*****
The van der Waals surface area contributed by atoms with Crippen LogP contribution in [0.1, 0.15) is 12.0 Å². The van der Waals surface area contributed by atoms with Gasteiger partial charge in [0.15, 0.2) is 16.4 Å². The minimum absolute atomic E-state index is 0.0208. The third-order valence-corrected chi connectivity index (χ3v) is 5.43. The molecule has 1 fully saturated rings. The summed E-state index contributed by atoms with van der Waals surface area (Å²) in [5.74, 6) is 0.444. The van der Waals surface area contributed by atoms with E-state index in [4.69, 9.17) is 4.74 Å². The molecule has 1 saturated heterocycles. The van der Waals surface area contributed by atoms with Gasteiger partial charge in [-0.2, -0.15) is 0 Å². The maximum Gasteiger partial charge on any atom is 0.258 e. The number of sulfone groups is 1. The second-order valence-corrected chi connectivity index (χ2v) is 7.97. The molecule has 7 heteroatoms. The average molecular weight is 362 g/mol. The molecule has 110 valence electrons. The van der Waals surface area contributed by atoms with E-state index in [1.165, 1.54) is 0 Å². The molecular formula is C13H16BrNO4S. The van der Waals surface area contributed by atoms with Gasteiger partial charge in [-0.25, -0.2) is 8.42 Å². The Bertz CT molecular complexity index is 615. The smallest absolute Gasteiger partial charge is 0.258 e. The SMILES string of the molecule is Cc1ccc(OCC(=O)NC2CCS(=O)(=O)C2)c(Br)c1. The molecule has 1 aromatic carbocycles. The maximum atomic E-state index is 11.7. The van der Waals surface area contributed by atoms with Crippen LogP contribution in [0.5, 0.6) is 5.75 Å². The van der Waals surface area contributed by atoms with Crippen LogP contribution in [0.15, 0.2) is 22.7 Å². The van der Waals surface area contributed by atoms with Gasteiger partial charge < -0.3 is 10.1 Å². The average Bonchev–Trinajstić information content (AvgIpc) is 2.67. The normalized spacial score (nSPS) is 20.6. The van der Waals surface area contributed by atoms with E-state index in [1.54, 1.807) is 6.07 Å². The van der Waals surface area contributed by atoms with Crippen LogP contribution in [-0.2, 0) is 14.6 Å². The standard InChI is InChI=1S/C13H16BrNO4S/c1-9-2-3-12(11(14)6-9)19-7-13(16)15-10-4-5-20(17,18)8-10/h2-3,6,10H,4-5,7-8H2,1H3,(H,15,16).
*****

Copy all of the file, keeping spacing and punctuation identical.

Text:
The van der Waals surface area contributed by atoms with Crippen LogP contribution in [0.1, 0.15) is 12.0 Å². The van der Waals surface area contributed by atoms with Gasteiger partial charge in [0.15, 0.2) is 16.4 Å². The minimum absolute atomic E-state index is 0.0208. The third-order valence-corrected chi connectivity index (χ3v) is 5.43. The molecule has 1 fully saturated rings. The summed E-state index contributed by atoms with van der Waals surface area (Å²) in [5.74, 6) is 0.444. The van der Waals surface area contributed by atoms with E-state index in [4.69, 9.17) is 4.74 Å². The molecule has 1 saturated heterocycles. The van der Waals surface area contributed by atoms with Gasteiger partial charge in [-0.2, -0.15) is 0 Å². The maximum Gasteiger partial charge on any atom is 0.258 e. The number of sulfone groups is 1. The second-order valence-corrected chi connectivity index (χ2v) is 7.97. The molecule has 7 heteroatoms. The average molecular weight is 362 g/mol. The molecule has 110 valence electrons. The van der Waals surface area contributed by atoms with E-state index in [1.165, 1.54) is 0 Å². The molecular formula is C13H16BrNO4S. The van der Waals surface area contributed by atoms with Gasteiger partial charge in [-0.25, -0.2) is 8.42 Å². The Bertz CT molecular complexity index is 615. The smallest absolute Gasteiger partial charge is 0.258 e. The SMILES string of the molecule is Cc1ccc(OCC(=O)NC2CCS(=O)(=O)C2)c(Br)c1. The molecule has 1 aromatic carbocycles. The maximum atomic E-state index is 11.7. The van der Waals surface area contributed by atoms with Crippen LogP contribution in [0.5, 0.6) is 5.75 Å². The van der Waals surface area contributed by atoms with Crippen LogP contribution in [0.15, 0.2) is 22.7 Å². The van der Waals surface area contributed by atoms with Gasteiger partial charge < -0.3 is 10.1 Å². The average Bonchev–Trinajstić information content (AvgIpc) is 2.67. The normalized spacial score (nSPS) is 20.6. The van der Waals surface area contributed by atoms with E-state index in [1.54, 1.807) is 6.07 Å². The van der Waals surface area contributed by atoms with Crippen LogP contribution in [-0.2, 0) is 14.6 Å². The standard InChI is InChI=1S/C13H16BrNO4S/c1-9-2-3-12(11(14)6-9)19-7-13(16)15-10-4-5-20(17,18)8-10/h2-3,6,10H,4-5,7-8H2,1H3,(H,15,16).